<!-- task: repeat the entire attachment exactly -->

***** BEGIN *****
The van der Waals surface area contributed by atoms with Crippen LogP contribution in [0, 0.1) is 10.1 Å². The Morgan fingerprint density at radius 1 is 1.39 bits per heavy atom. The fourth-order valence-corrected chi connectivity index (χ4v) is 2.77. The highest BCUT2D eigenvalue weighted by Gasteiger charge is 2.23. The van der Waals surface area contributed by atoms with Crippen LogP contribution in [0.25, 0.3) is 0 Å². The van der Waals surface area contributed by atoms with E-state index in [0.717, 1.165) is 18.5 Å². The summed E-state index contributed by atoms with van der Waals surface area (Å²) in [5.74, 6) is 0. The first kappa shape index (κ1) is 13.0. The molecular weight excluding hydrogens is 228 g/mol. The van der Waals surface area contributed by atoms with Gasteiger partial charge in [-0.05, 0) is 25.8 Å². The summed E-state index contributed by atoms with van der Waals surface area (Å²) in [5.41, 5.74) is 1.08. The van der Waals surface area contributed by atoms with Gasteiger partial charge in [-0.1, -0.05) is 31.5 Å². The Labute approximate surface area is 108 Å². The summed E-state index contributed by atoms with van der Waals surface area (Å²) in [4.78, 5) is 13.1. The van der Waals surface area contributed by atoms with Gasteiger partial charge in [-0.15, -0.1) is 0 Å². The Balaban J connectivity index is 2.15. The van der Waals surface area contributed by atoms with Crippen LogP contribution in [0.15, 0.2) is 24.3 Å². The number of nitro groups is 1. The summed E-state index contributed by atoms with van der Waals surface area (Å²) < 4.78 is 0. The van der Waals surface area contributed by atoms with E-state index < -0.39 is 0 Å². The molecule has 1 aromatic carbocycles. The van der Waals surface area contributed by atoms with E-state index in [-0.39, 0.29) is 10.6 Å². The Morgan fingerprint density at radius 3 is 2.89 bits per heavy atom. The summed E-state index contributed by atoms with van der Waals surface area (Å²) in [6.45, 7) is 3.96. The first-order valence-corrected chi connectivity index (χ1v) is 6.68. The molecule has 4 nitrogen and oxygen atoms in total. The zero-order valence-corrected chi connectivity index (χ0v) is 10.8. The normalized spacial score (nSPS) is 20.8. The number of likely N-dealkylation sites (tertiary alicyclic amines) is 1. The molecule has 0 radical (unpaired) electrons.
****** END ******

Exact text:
The van der Waals surface area contributed by atoms with Crippen LogP contribution in [0, 0.1) is 10.1 Å². The Morgan fingerprint density at radius 1 is 1.39 bits per heavy atom. The fourth-order valence-corrected chi connectivity index (χ4v) is 2.77. The highest BCUT2D eigenvalue weighted by Gasteiger charge is 2.23. The van der Waals surface area contributed by atoms with Crippen LogP contribution in [0.25, 0.3) is 0 Å². The van der Waals surface area contributed by atoms with E-state index in [0.717, 1.165) is 18.5 Å². The summed E-state index contributed by atoms with van der Waals surface area (Å²) in [5.74, 6) is 0. The first kappa shape index (κ1) is 13.0. The molecular weight excluding hydrogens is 228 g/mol. The van der Waals surface area contributed by atoms with Gasteiger partial charge in [-0.05, 0) is 25.8 Å². The summed E-state index contributed by atoms with van der Waals surface area (Å²) in [5.41, 5.74) is 1.08. The van der Waals surface area contributed by atoms with Gasteiger partial charge in [-0.1, -0.05) is 31.5 Å². The Labute approximate surface area is 108 Å². The summed E-state index contributed by atoms with van der Waals surface area (Å²) in [4.78, 5) is 13.1. The van der Waals surface area contributed by atoms with Gasteiger partial charge in [-0.15, -0.1) is 0 Å². The Balaban J connectivity index is 2.15. The van der Waals surface area contributed by atoms with Crippen LogP contribution in [0.15, 0.2) is 24.3 Å². The number of nitro groups is 1. The summed E-state index contributed by atoms with van der Waals surface area (Å²) < 4.78 is 0. The van der Waals surface area contributed by atoms with E-state index < -0.39 is 0 Å². The molecule has 1 aromatic carbocycles. The van der Waals surface area contributed by atoms with E-state index in [-0.39, 0.29) is 10.6 Å². The Morgan fingerprint density at radius 3 is 2.89 bits per heavy atom. The summed E-state index contributed by atoms with van der Waals surface area (Å²) in [6.45, 7) is 3.96. The first-order valence-corrected chi connectivity index (χ1v) is 6.68. The molecule has 4 nitrogen and oxygen atoms in total. The zero-order valence-corrected chi connectivity index (χ0v) is 10.8. The normalized spacial score (nSPS) is 20.8. The number of likely N-dealkylation sites (tertiary alicyclic amines) is 1. The molecule has 0 radical (unpaired) electrons.